Electric outages; Electric street cars

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Okay, power outage of 42 hours ended yesterday evening, and so my plan for another installment of the Cedar Fair tour is being delayed.

Instead, a short commentary on some of my recent electrical experiences.

First, our power outage. Started at 10:20 p.m. Saturday, and ended around 4:20 p.m. Monday.  42 hours without power.

During that time all we were able to do was to call the KCPL emergency line to report/confirm they had our outage on their list, and then go to the online outage map to see the status of our outage.

The latter requires having power and internet access. For those of without smart phones we don’t do social media when we don’t have power, and we don’t surf the internet either. So that was of limited utility.

Now back east, where I grew up. when you call the line, they give you a status update with an estimate of the time it will take to take care of your outage.  Something KCPL should consider.

Also, the amount of outages and time it takes to cure them, from my individual perspective, see longer and more frequent than I remember growing up in the country back east. I wonder how well rated KCPL is for the maintenance of their lines and the speed of their repairs, as well as the ability to resist storm damage.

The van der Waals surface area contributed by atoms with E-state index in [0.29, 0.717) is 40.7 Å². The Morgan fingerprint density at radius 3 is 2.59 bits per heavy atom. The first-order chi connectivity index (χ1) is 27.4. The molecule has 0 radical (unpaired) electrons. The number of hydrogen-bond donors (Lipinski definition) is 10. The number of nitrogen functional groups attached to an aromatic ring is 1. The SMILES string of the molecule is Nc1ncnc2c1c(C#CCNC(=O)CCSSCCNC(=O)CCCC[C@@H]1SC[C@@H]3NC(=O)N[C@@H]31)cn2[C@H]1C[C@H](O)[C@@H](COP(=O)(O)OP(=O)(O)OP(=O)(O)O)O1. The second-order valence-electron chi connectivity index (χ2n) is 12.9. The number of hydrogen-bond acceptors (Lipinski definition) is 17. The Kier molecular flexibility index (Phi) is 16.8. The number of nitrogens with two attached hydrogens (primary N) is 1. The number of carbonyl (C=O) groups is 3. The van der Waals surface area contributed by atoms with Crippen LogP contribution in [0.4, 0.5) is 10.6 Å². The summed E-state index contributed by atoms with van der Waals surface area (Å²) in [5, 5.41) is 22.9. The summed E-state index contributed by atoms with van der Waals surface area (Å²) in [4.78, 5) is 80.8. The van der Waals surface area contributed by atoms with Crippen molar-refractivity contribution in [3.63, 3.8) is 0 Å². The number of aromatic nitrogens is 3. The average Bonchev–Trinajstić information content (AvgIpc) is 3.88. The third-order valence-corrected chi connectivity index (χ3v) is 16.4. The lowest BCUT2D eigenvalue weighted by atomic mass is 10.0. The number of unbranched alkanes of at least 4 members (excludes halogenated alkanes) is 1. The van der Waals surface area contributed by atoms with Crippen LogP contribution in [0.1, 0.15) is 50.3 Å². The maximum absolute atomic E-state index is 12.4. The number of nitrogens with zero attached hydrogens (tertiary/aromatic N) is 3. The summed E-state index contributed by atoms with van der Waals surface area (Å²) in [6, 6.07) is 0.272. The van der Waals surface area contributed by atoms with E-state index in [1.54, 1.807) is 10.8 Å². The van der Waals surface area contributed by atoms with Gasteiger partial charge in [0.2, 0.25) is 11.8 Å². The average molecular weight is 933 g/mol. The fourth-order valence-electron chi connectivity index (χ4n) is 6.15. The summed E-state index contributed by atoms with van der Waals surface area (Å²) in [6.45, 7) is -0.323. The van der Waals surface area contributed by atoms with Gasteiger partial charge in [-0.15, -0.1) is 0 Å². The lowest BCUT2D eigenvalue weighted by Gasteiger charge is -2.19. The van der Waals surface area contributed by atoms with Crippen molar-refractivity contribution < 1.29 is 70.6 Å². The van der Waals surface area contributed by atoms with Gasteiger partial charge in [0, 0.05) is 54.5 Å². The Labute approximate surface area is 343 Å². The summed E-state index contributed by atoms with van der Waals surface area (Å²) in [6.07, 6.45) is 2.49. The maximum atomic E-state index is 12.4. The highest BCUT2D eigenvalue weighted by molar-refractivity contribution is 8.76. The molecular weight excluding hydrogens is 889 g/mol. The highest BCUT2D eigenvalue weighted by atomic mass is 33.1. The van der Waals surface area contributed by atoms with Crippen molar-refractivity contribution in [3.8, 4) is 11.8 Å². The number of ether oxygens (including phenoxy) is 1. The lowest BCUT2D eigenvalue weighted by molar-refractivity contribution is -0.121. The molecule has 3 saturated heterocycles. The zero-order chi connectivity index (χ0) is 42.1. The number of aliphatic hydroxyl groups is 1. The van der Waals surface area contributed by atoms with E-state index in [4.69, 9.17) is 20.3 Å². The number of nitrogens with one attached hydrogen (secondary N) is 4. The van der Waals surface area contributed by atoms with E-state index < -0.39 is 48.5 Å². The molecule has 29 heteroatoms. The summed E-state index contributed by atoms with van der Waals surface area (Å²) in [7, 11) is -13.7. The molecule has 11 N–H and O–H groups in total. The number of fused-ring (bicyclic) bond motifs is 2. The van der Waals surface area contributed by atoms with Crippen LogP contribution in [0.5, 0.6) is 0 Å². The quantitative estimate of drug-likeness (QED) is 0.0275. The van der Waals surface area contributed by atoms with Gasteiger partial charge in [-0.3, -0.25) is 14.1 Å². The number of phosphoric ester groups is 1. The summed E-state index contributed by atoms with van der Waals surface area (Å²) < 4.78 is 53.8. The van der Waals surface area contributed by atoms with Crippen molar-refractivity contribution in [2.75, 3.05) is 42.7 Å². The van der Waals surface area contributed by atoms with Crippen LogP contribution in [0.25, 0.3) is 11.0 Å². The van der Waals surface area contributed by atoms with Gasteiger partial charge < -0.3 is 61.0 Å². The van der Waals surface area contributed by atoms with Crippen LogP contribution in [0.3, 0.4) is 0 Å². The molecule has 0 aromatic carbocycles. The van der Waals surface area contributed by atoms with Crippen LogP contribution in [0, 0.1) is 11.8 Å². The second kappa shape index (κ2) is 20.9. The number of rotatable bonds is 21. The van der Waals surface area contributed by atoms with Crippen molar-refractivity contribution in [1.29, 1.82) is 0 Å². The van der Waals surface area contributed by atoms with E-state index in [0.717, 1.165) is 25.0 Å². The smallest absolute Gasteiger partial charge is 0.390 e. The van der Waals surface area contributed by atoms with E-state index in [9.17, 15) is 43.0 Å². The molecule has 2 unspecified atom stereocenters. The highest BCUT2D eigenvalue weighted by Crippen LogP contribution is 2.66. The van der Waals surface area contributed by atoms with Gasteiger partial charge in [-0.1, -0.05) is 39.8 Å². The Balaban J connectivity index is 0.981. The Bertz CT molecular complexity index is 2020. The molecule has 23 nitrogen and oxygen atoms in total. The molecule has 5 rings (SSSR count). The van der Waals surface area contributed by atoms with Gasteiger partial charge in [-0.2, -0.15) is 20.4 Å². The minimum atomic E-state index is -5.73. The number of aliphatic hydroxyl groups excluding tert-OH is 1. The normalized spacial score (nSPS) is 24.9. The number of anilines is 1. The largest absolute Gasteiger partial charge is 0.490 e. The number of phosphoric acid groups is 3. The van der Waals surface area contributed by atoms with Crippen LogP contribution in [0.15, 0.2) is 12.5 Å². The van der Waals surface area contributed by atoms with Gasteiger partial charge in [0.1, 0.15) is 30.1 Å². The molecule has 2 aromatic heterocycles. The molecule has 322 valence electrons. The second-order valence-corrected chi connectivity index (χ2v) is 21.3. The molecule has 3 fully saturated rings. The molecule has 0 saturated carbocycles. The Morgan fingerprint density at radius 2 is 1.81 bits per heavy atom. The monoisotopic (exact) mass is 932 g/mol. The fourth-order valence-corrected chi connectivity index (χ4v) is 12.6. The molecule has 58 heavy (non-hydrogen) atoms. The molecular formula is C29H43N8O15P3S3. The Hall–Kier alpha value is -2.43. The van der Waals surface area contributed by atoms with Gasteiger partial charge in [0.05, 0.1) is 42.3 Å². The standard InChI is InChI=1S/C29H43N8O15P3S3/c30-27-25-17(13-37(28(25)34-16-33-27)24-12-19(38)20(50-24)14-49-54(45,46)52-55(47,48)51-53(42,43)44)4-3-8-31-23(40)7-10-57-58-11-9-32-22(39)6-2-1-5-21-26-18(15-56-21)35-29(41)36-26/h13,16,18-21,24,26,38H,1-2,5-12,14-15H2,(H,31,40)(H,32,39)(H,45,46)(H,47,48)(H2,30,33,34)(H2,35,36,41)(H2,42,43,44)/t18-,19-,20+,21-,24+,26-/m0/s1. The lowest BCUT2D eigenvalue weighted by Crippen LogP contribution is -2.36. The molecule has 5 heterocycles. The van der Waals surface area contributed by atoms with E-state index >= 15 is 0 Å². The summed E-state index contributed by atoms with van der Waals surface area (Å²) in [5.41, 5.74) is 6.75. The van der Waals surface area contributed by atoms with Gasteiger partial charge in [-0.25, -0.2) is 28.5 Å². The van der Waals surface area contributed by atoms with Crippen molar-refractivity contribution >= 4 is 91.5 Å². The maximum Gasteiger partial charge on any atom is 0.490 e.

Second, a couple of experiences with the electric streetcars in downtown KC.

I was riding my bicycle into work along 5th street Monday morning and saw some men doing maintenance along the streetcar’s tracks. They were taking what amounts to a (perhaps slightly stiffer-than-normal) household broom and sweeping the groove of the tracks out. Really? all this neat track requires individual physical labor for people to sweep the tracks? And they weren’t watching where they were sweeping either; nearly got a faceful of dust, would have if I had been a couple of seconds later.

And second was the intersection at Third and Grand. I was waiting Monday afternoon on Third Street headed east. The light was red; north-south traffic had the right-of-way and completed its cycle. Then their light went red; Third street should get the green.  But the streetcar is waiting there, and rings its bell; all the directions go red as the streetcar passes through.

Once the streetcar goes through, the light cycle starts again — but it begins, always begins, with the north-south traffic. Third street always has to wait.  It just isn’t fair.  The street car hinders my ability to get home.

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